The Red Army soldier P.Y. Shevchenko and junior technical service sergeant P.L. Kurchenkov presented their own idea of a tank without an engine. Their letter to the GABTU arrived in June 1942. The authors first explained in an extensive foreword their understanding of tactical usage of armor in battle: “Significant results can be achieved by firing from cover, while the enemy is attacking with tanks, and then the enemy’s forces are crushed by our maneuverable vehicles” – the authors wrote.
But it’s not enough to destroy the enemy – the occupied territory has to be freed and afterwards held. For this, usually pillboxes are needed, because it is difficult to defend open territory. “This caused us to create such a firing point, which can be used to fortify positions already taken from the enemy” – Kurchenkov and Shevchenko summarized.
The “engineless rotating tank” was an armored hemisphere without a separation of hull and turret. “This form provides the tank with extended durability and maximum slipping of hitting shells, bombs, bullets etc.” – the inventors explained. Another advantage of the construction was the “absence of a shadow on the ground”. This allegedly increased the vehicle’s camouflage. The question of how the tank was not to have a shadow was left unanswered.
Kurchenkov and Shevchenko most likely chose the hemispherical form inspired by the looks and mechanism of rotating armored domes – for example those which were installed in fortified regions. Their tank should be rotated by some “special device” in the bottom and as such provide a circular firing arc. The authors also provided a sound isolation system, because otherwise, the crew would feel like they were inside a church bell. This isolation would also incorporate a thermal one.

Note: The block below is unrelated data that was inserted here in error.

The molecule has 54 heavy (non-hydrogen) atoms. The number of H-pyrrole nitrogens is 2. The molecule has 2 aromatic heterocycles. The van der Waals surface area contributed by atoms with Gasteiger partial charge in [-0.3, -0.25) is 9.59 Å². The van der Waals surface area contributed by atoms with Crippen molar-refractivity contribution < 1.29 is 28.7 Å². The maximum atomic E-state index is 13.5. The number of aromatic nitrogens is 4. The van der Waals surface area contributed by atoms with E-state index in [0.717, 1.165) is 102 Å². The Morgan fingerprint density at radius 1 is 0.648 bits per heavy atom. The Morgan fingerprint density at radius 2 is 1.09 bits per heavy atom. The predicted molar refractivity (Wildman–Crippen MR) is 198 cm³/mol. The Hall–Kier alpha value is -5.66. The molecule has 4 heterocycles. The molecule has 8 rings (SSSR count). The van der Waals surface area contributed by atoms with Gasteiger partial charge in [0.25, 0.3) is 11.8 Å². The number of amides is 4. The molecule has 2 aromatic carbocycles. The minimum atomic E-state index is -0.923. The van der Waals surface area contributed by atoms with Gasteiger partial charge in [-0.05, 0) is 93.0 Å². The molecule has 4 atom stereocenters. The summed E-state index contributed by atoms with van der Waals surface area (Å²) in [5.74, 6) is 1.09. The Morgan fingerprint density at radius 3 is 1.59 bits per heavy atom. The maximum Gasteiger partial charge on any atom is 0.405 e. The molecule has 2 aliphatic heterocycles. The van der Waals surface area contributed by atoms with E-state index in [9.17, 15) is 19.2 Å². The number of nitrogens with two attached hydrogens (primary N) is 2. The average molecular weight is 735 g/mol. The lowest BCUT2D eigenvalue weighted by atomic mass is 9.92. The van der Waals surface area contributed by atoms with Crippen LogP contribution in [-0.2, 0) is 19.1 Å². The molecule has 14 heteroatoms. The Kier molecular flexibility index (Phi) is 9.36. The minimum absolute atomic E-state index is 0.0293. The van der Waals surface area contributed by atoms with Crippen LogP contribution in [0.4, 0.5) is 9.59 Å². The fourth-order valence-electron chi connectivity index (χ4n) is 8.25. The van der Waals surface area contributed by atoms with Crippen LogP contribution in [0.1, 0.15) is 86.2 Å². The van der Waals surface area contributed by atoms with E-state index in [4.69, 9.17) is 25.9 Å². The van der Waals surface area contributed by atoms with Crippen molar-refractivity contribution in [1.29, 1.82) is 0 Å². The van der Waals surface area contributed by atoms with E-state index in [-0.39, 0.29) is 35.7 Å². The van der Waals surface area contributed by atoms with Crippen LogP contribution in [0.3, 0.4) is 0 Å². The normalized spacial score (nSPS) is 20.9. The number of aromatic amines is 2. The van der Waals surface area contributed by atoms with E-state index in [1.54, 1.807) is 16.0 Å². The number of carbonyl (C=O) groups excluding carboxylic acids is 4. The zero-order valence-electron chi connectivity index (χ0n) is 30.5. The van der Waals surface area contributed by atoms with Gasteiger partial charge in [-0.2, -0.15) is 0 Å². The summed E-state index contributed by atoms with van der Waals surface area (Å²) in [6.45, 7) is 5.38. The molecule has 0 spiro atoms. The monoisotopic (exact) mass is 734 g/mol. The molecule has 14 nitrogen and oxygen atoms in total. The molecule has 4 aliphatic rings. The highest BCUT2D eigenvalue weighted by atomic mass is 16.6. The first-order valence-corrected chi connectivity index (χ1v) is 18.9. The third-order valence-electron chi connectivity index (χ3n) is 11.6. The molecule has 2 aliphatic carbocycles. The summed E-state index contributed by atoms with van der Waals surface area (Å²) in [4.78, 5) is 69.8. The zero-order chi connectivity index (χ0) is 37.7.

The armament of the “engineless rotating tank” would consist of a machinegun and an anti-tank gun. Another unnamed “special mechanism” would provide significant horizontal and vertical traverse angles for the gun. Kurchenkov and Shevchenko thought that they created a machine of rational dimensions and devices which would allow to place significant amounts of ammunition inside.
The crew would consist of four people. The authors demanded that they would be chosen from experienced artillerymen, machinegunners and skilled throwers of hand grenades. “To be able to climb in and out without being noticed, a hatch in the bottom is provided which can also be used while under fire” – the inventors specified.
The “engineless rotating tank” had to be towed to the site of action. Kurchenkov and Shevchenko proposed to use not only tanks, but also tractors and even cattle. As a conclusion, the authors assured that their invention is sure to withstand enemy chemical attacks. Moreover, the hemisphere would also be able to carry out such attacks itself, but the authors did not specify how.
The answer from the GABTU signed by engineer Mozhelev was succinct: “Your proposal of an “engineless rotating tank” is not a new idea itself, similar projects were proposed earlier and tested in practice. Unable to be used.”
Other similar projects were not found yet in the archives. Engineless tanks were an obvious dead-end in tank development. They remained on paper, while the engines remained in place in the engine-transmission compartments.
Author – Yuri Bachurin
Source: Central archive of the Ministry of Defense of the Russian Federation (ZAMO RF)